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Pretty wires, and running around with briefcases. The show in a nutshell.

A mid-1990s British techno-espionage TV series, intended to be The Avengers for a new decade. The Other Wiki has the facts. Absolutely laden with Hollywood Science tropes, and quite prone to So Bad It's Good.

Died out pretty horribly due to awkward soap-opera elements being forced in. The fourth series in particular was half-dead from the start and only made worse by poor scheduling.

Not to be confused with a certain Oscar-winning rabbit.

Tropes used in Bugs include:
  • Air Vent Passageway -- Ed's entrance in Assassins, Inc.
  • Applied Phlebotinum - in spades, such as the miracle foodstuff that can be grown cheaply in large quantities which just happens to be toxic if exposed to UV, or (in a charity special) a machine capable of controlling the lottery draw.
  • Arcade Sounds -- Assassins, Inc. (S1E2)
  • Beeping Computers: In the Bugs universe, even the Windows 95 "pipes" screensaver renders with a loud BIP-BIP-BIP-BIP...
  • Crash-Course Landing
  • Drives Like Crazy -- Ros. When armed with Beckett's Jeep in Out of the Hive (S1E1), she decides the most efficient way to reach someone the other side of a roundabout is simply to drive over it.
  • Enhance Button -- Averted in Assasins, Inc. Ros zooms in on some blinkenlichten on a mainframe to demonstrate recovering the data being displayed, but they remain fuzzy, and she explicitly notes that the camera framerate wasn't anywhere near high to get it all. Played entirely straight on too many occasions to count.
  • Every Car Is a Pinto -- And how! They establish this with a midair explosion in the very first episode. No, it doesn't hit anything. Simply losing road contact makes it blow up.
    • I don't suppose the briefcase on the back seet (which the camera kept zooming in on, and was shown starting to slide off when they went airborne) contained a bomb?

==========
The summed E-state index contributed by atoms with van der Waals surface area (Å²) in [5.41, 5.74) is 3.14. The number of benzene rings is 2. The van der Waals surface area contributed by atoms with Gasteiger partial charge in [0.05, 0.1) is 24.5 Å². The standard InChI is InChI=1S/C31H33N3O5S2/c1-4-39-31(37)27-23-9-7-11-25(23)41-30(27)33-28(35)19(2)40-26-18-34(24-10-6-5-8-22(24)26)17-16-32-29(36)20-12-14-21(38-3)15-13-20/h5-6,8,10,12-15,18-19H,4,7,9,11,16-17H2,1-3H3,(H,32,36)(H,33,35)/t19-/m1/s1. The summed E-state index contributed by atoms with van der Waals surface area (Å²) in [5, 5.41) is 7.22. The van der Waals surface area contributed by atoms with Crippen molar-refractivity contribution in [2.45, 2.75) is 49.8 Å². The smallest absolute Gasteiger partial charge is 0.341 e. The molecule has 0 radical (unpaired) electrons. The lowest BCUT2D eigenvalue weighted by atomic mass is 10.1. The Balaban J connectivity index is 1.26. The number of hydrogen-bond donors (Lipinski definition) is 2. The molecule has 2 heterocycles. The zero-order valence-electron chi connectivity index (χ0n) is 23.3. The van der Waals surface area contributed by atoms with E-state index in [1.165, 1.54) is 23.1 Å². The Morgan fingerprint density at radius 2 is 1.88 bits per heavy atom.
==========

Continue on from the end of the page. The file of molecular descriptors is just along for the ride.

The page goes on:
• It's a control unit.
  • Exact Time to Failure: in almost every single episode. Usually coupled with a Magic Countdown.
  • Facial Dialogue -- Necessitated by voice-triggered bombs.
  • Freudian Trio
    • Ros Henderson -- Ego. Most likely to take the lead.
    • Nick Beckett -- Superego. Relatively speaking.
    • Ed -- Id. Carefree.
  • Last-Name Basis -- Beckett. Oddly, not for the others in the team.
  • Magical Computer -- Assassins, Inc. has a voice-activated mainframe that seems to be lifted straight from Star Trek.
  • Nice Job Breaking It, Hero -- Assassins, Inc. starts with Beckett doing a simple data-wiping job. Hey, where did the evidence to convict this week's villain go?
  • Once Is Not Enough: Perpetrated by most of the main characters, who take turns being taken hostage. The gold medal goes to Bureau 2 chief "Jan" for doing this several times during the same episode ("Identity Crisis"), without once stopping to pick up the stunned guard's weapon.
  • Only One Name -- Ed.
  • The Other Darrin -- Ed was Darrined for Season Four. The show promptly perished - Stephen Tompkinson was not popular.
  • Twenty Minutes Into the Future - the then-new London Docklands, where many of the outdoor scenes were filmed, helped with this.
  • Viewer-Friendly Interface: On every computer used. Complete with cheesy mid-'90s CGI!
  • Wrench Wench -- Ros. They all use gadgets, but she's the one most likely to have tinkered them into existence.